Painted Color Block Quilt Top

Let the fun begin! If you have children or work with children as I do, this project is for you! Working with preschool students brings out the kid in me. I love painting and this quilt top screams fun for kids. Did I mention, there is no piecing involved?! Keep reading if you’d like to know how I made my quilt top.

FABRIC USED: 4 yards total fabric (2-yards cotton fabric in white for quilt top, 2-yards cotton fabric in white for quilt backing…my fabric was 45″ wide),  Poly-Fil batting, single-fold bias tape 6-yards total in white fabric.

TOOLS USED: Fabric paint, letter stencils, paintbrush, aluminum foil, sewing machine, newspapers, painters tape, large self-healing cutting mat, 3X18” ruler, washi tape, invisible thread, rotary cutter, safety pins

Time to Prep

I began by prepping my work surface for painting. I preferred to paint on a vertical surface so I taped one of my walls with newspaper using painter’s tape. If you prefer, you can use a table or hardwood floor. It is important to protect any surface you use to ensure the paint doesn’t seep on your surface. After taping the newspapers, I taped my 2-yards of fabric I’m using for my quilt top to the wall.

Let’s Paint!

Once taped, I sectioned off my blocks using washi tape. Each of my squares measured 10″ x 12″. Feel free to play around with the measurements and direction of the tape. I think it could be cool to place the tape diagonally or even make a variety of shapes. Next, I prepared the aluminum foil by crumpling 6 pieces of foil into a ball. I used 6 pieces for each color.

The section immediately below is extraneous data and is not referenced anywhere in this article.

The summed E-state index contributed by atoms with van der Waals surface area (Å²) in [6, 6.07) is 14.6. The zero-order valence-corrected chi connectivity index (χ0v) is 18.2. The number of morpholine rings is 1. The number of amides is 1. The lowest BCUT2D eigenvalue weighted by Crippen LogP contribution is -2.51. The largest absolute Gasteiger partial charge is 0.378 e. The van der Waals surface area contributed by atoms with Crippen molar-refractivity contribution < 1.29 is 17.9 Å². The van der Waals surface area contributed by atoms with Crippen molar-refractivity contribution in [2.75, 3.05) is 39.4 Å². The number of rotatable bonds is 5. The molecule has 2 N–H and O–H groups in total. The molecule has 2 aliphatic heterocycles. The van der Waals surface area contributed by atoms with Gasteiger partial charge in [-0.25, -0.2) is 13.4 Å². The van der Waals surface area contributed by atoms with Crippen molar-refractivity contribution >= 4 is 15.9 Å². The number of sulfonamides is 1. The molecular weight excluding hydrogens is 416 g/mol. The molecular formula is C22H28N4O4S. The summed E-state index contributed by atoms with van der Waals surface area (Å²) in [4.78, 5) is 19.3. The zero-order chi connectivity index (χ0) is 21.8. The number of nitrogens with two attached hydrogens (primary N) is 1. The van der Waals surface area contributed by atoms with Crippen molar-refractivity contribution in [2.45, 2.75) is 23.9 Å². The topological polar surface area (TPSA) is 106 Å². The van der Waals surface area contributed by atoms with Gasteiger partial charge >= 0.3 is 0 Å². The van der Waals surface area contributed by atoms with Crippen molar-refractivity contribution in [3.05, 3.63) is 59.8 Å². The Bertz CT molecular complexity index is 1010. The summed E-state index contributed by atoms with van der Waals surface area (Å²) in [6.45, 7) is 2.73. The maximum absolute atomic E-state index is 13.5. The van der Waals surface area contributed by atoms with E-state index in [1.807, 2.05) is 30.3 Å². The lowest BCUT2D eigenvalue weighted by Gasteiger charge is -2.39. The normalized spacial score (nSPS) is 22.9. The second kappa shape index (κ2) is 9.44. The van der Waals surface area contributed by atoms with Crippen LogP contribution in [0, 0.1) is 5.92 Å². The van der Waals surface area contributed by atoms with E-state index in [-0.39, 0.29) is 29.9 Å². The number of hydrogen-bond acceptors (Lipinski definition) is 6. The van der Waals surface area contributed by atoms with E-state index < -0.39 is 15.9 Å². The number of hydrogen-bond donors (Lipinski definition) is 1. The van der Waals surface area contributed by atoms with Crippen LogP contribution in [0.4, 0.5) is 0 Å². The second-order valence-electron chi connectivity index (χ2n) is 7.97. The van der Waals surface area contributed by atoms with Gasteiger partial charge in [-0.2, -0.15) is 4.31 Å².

Starting at the top, I dabbed my aluminum foil piece into the green paint. I painted the first block dark and gradually lightened the pattern as I moved toward the right. I used a total of six colors: green, dark green (mixed green and black), yellow, orange, red and brown. Once all the blocks were filled, I allowed the paint to dry before adding the stencils.

Once dry, I removed all of the washi tape and placed the letter stencils on the bottom of my quilt top and secured with small pieces of washi tape. Then I used my paintbrush and black paint to paint inside the stencils. Because these are paper stencils, I recommend carefully removing the stencils from the fabric immediately. I made the mistake of allowing the paint to fully dry with the stencils on, which made it pretty difficult to remove from the fabric and leaving behind some of the paper. 

I allowed the entire quilt top dry for 24 hours before quilting. Once dry, I laid my quilt backing on the bottom, batting in the middle and painted quilt on top. I evenly smoothed the quilt top and secured all layers with safety pins. Using invisible thread, I quilted with a combination of slanted and vertical lines. I removed each safety pin as I sewed along. You can use your preferred quilt design to make a unique quilt top. Finally, I trimmed the excess batting using my acrylic ruler and rotary cutter to even out my quilt. Then finished the edges of the quilt with bias binding. That’s it! 



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